The number of patent case filings and grants reached a record high in 2013, with patent trolls accounting for two-thirds of patent infringement cases, a drastic leap from 28% in 2009.
In 2013, the U.S. Patent and Trademark Office granted 300,000 patents, a 7% growth from the year prior, according to a report PricewaterhouseCoopers released Thursday. Last year, patent holders also filed 6,500 litigation cases, a 25% rise from 2012.
The average damages awarded to nonpracticing entities (aka patent trolls) tripled that of practicing entities over the last four years. When the case went to jury, the median award was 37.5 times higher than the median payment issued between 2010 and 2013.
Both patent trolls and practicing entities won two-thirds of cases when they went to trial, but overall success is much lower: 25% for nonpracticing entities and 35% for practicing entities. Of the 71% of district patent decisions that are appealed to the federal circuit, 24% of cases were affirmed and 11% were reversed, vacated, or returned to a lower court for consideration.
Consumer products, biotechnology/pharma, and industrial/construction were the industries that filed the most number of patent cases. However, telecommunications and biotechnology/pharma received the largest median payouts at $22.3 million and $19.8 million, respectively.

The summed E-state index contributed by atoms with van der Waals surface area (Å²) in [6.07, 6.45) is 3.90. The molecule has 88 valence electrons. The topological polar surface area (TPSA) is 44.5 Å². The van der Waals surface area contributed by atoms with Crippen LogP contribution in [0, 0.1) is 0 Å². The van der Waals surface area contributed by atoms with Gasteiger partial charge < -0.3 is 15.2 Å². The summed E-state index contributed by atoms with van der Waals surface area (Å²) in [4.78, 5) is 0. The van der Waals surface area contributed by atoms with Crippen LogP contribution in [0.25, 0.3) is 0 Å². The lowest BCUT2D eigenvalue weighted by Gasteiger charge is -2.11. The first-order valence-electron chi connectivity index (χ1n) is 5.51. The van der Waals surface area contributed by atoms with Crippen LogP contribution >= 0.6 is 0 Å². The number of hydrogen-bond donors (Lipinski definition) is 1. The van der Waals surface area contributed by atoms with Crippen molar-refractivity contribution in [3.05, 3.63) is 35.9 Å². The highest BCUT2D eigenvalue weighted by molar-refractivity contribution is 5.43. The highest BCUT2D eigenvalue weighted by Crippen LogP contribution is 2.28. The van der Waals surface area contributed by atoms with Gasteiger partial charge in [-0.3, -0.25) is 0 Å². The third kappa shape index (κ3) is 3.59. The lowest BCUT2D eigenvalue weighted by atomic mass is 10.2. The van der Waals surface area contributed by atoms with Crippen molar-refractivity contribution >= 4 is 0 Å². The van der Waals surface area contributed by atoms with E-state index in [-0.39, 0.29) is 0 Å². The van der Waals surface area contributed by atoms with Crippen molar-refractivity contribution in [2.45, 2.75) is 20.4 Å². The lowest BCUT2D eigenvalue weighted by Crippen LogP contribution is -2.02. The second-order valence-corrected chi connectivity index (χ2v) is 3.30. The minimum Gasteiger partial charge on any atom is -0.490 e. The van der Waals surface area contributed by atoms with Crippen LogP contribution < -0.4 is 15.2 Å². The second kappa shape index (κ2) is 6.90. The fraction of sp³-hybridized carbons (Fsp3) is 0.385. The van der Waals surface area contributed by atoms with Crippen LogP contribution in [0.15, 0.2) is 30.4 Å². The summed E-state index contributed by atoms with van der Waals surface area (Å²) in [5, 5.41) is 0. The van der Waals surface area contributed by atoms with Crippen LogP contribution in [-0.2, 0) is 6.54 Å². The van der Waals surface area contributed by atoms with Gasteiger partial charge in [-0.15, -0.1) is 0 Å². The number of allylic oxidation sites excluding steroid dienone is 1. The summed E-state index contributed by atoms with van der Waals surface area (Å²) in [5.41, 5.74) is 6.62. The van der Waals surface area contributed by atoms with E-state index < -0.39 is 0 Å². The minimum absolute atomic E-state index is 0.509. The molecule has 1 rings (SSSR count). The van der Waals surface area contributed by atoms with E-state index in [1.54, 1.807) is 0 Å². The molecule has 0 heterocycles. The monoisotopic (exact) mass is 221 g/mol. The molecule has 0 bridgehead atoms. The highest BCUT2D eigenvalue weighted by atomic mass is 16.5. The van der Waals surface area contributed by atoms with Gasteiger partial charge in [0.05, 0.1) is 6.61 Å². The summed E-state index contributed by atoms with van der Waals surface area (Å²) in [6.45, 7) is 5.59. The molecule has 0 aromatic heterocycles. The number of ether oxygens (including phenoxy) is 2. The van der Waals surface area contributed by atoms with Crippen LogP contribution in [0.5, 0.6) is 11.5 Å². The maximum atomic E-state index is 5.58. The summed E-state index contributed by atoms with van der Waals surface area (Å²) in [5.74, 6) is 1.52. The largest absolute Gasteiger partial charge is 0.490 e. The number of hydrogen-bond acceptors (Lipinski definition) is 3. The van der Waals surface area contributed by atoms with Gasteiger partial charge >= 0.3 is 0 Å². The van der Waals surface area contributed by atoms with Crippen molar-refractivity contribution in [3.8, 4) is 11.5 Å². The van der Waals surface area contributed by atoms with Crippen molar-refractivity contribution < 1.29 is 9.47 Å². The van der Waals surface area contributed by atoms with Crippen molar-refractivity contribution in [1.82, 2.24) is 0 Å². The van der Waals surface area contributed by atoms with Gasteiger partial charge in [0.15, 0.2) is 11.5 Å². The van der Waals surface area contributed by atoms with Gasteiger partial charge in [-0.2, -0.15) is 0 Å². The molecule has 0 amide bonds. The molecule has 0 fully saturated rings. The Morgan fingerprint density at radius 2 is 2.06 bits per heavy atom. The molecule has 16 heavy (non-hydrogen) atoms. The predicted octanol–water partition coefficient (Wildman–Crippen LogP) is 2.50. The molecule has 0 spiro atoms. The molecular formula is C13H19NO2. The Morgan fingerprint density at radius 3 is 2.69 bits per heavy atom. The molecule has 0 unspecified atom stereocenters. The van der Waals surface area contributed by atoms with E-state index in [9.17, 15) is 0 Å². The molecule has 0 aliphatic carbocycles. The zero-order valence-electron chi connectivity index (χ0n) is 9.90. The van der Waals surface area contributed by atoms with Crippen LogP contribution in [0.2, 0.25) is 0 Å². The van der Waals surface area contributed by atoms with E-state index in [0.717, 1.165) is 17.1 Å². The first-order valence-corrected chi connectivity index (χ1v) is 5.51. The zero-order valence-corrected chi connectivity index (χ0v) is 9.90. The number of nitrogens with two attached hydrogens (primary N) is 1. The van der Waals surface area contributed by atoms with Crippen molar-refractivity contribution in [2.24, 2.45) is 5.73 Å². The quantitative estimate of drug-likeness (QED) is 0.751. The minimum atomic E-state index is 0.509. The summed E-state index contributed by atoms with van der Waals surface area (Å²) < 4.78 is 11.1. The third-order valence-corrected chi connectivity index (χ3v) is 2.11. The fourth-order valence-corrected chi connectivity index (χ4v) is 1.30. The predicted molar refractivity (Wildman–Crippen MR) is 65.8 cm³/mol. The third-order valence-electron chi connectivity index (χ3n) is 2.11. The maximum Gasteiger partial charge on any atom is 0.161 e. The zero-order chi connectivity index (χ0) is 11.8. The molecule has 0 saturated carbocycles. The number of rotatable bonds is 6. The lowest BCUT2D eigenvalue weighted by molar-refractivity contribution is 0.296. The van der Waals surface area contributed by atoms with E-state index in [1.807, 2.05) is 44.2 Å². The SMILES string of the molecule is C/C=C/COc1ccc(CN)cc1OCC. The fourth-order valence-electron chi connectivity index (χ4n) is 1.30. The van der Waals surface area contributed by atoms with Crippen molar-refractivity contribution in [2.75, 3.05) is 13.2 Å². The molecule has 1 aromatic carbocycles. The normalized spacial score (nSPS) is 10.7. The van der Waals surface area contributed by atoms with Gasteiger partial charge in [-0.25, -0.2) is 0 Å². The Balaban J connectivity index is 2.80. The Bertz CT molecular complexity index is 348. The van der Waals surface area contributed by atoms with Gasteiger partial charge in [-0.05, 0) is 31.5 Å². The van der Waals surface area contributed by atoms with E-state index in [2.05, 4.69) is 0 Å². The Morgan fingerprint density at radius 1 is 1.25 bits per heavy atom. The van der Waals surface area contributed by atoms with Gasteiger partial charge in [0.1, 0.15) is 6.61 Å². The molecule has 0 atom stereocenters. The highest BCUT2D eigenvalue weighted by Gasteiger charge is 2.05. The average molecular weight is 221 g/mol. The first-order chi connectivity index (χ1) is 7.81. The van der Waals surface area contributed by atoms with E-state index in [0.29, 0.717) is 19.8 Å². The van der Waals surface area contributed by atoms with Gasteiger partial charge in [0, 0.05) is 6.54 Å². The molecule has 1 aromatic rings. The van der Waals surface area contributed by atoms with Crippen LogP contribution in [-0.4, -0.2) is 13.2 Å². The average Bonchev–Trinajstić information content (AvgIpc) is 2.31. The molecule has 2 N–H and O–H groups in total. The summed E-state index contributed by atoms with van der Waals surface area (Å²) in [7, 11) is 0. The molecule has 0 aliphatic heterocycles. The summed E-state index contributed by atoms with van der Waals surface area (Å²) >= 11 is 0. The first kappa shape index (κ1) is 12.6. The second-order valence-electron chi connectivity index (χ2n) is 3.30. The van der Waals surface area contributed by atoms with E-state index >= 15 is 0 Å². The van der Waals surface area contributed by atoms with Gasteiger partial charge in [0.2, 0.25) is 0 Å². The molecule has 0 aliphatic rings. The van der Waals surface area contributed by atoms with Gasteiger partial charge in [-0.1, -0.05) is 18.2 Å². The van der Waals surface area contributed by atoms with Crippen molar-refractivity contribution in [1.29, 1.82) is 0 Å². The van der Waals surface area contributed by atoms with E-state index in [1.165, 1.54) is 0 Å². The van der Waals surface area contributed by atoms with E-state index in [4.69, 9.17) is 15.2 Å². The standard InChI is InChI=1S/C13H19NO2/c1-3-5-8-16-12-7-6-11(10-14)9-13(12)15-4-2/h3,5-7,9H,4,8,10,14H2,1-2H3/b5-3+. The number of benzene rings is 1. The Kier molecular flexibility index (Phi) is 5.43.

Following President Obama's directive to reform the patent system, the U.S. Patent and Trademark Office is establishing a new appeals process and regional offices, including one in Silicon Valley, as part of its outreach efforts. "It's Washington coming to the innovation community," deputy director Michelle K. Lee told Fast Company. There are already offices in Detroit and Dallas, and temporary ones set up in Menlo Park, California, and Dallas.
The patent office is also undertaking a number of IT projects, including one to build a online portal so people from the community can contribute their expertise to help train its 8,000 examiners.
All these efforts, Lee hopes, will result in better patents being written and granted—and ultimately fewer instances of patent trolling. "The better application you file, the better quality patent we issue," she said. "It's a winning situation all around—for the community, the Patent and Trademark Office, innovation, innovators."